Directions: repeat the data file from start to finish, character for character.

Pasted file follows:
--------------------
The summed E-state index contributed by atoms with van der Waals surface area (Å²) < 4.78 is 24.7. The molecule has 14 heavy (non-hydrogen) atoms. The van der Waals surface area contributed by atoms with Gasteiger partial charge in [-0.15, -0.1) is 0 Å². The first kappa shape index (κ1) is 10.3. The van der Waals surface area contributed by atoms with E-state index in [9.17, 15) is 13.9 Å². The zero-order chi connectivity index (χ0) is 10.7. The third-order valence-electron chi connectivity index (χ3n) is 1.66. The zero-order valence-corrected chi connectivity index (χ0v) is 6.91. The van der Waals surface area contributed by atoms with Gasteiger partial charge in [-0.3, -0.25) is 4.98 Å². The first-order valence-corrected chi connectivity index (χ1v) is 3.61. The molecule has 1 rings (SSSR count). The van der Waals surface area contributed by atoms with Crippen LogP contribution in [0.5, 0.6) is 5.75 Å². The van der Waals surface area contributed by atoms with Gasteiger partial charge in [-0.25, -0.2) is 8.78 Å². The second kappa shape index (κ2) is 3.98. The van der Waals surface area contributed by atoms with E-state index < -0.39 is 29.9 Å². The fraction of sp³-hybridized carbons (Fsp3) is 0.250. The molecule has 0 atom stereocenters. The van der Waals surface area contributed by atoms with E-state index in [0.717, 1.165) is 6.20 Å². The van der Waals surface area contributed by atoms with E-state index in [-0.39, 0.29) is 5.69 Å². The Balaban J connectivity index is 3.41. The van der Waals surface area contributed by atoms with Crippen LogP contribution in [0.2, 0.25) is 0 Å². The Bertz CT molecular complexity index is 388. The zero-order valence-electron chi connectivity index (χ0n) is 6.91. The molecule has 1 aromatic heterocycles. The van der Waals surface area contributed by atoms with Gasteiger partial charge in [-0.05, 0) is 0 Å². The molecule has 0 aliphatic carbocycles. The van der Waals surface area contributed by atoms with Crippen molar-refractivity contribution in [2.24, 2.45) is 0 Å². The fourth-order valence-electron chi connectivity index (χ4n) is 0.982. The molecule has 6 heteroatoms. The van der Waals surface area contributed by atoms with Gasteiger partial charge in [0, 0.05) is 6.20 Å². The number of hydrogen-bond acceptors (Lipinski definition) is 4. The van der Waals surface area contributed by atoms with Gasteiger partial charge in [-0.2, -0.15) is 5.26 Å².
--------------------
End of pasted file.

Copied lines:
The summed E-state index contributed by atoms with van der Waals surface area (Å²) < 4.78 is 24.7. The molecule has 14 heavy (non-hydrogen) atoms. The van der Waals surface area contributed by atoms with Gasteiger partial charge in [-0.15, -0.1) is 0 Å². The first kappa shape index (κ1) is 10.3. The van der Waals surface area contributed by atoms with E-state index in [9.17, 15) is 13.9 Å². The zero-order chi connectivity index (χ0) is 10.7. The third-order valence-electron chi connectivity index (χ3n) is 1.66. The zero-order valence-corrected chi connectivity index (χ0v) is 6.91. The van der Waals surface area contributed by atoms with Gasteiger partial charge in [-0.3, -0.25) is 4.98 Å². The first-order valence-corrected chi connectivity index (χ1v) is 3.61. The molecule has 1 rings (SSSR count). The van der Waals surface area contributed by atoms with Crippen LogP contribution in [0.5, 0.6) is 5.75 Å². The van der Waals surface area contributed by atoms with Gasteiger partial charge in [-0.25, -0.2) is 8.78 Å². The second kappa shape index (κ2) is 3.98. The van der Waals surface area contributed by atoms with E-state index < -0.39 is 29.9 Å². The fraction of sp³-hybridized carbons (Fsp3) is 0.250. The molecule has 0 atom stereocenters. The van der Waals surface area contributed by atoms with E-state index in [0.717, 1.165) is 6.20 Å². The van der Waals surface area contributed by atoms with E-state index in [-0.39, 0.29) is 5.69 Å². The Balaban J connectivity index is 3.41. The van der Waals surface area contributed by atoms with Crippen LogP contribution in [0.2, 0.25) is 0 Å². The Bertz CT molecular complexity index is 388. The zero-order valence-electron chi connectivity index (χ0n) is 6.91. The molecule has 1 aromatic heterocycles. The van der Waals surface area contributed by atoms with Gasteiger partial charge in [-0.05, 0) is 0 Å². The molecule has 0 aliphatic carbocycles. The van der Waals surface area contributed by atoms with Crippen molar-refractivity contribution in [2.24, 2.45) is 0 Å². The fourth-order valence-electron chi connectivity index (χ4n) is 0.982. The molecule has 6 heteroatoms. The van der Waals surface area contributed by atoms with Gasteiger partial charge in [0, 0.05) is 6.20 Å². The number of hydrogen-bond acceptors (Lipinski definition) is 4. The van der Waals surface area contributed by atoms with Gasteiger partial charge in [-0.2, -0.15) is 5.26 Å².